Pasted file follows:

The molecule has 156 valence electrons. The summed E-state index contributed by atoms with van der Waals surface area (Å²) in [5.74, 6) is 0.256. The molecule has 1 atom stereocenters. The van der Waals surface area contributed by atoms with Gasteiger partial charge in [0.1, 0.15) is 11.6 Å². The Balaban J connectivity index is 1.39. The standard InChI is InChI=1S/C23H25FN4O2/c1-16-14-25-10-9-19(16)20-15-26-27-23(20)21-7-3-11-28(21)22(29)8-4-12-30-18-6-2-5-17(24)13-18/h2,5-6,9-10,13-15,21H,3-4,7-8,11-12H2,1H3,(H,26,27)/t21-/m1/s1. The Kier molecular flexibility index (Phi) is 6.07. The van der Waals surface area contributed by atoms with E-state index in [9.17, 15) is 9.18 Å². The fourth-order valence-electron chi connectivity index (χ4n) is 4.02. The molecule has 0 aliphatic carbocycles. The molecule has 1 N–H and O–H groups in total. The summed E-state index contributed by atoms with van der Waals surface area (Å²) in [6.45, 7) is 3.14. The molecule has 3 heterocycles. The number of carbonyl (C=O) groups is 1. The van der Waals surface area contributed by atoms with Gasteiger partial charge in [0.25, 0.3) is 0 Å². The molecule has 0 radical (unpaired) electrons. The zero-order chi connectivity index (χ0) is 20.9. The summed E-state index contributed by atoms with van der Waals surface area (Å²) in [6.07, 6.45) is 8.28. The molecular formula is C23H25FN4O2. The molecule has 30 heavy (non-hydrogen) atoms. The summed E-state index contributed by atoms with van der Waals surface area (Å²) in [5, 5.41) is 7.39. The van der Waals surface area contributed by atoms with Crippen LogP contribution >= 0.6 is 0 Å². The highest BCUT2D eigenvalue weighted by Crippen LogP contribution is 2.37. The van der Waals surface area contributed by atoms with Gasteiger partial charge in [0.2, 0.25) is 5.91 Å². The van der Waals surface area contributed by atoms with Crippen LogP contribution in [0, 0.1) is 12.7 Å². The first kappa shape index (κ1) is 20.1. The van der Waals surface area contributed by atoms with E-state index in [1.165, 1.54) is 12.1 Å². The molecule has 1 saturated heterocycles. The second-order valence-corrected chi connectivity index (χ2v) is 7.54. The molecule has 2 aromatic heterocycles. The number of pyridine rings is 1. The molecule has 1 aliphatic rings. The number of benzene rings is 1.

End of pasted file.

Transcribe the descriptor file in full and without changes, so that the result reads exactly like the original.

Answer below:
The molecule has 156 valence electrons. The summed E-state index contributed by atoms with van der Waals surface area (Å²) in [5.74, 6) is 0.256. The molecule has 1 atom stereocenters. The van der Waals surface area contributed by atoms with Gasteiger partial charge in [0.1, 0.15) is 11.6 Å². The Balaban J connectivity index is 1.39. The standard InChI is InChI=1S/C23H25FN4O2/c1-16-14-25-10-9-19(16)20-15-26-27-23(20)21-7-3-11-28(21)22(29)8-4-12-30-18-6-2-5-17(24)13-18/h2,5-6,9-10,13-15,21H,3-4,7-8,11-12H2,1H3,(H,26,27)/t21-/m1/s1. The Kier molecular flexibility index (Phi) is 6.07. The van der Waals surface area contributed by atoms with E-state index in [9.17, 15) is 9.18 Å². The fourth-order valence-electron chi connectivity index (χ4n) is 4.02. The molecule has 0 aliphatic carbocycles. The molecule has 1 N–H and O–H groups in total. The summed E-state index contributed by atoms with van der Waals surface area (Å²) in [6.45, 7) is 3.14. The molecule has 3 heterocycles. The number of carbonyl (C=O) groups is 1. The van der Waals surface area contributed by atoms with Gasteiger partial charge in [0.25, 0.3) is 0 Å². The molecule has 0 radical (unpaired) electrons. The zero-order chi connectivity index (χ0) is 20.9. The summed E-state index contributed by atoms with van der Waals surface area (Å²) in [6.07, 6.45) is 8.28. The molecular formula is C23H25FN4O2. The molecule has 30 heavy (non-hydrogen) atoms. The summed E-state index contributed by atoms with van der Waals surface area (Å²) in [5, 5.41) is 7.39. The van der Waals surface area contributed by atoms with Crippen LogP contribution >= 0.6 is 0 Å². The highest BCUT2D eigenvalue weighted by Crippen LogP contribution is 2.37. The van der Waals surface area contributed by atoms with Gasteiger partial charge in [0.2, 0.25) is 5.91 Å². The van der Waals surface area contributed by atoms with Crippen LogP contribution in [0, 0.1) is 12.7 Å². The first kappa shape index (κ1) is 20.1. The van der Waals surface area contributed by atoms with E-state index in [1.165, 1.54) is 12.1 Å². The molecule has 1 saturated heterocycles. The second-order valence-corrected chi connectivity index (χ2v) is 7.54. The molecule has 2 aromatic heterocycles. The number of pyridine rings is 1. The molecule has 1 aliphatic rings. The number of benzene rings is 1.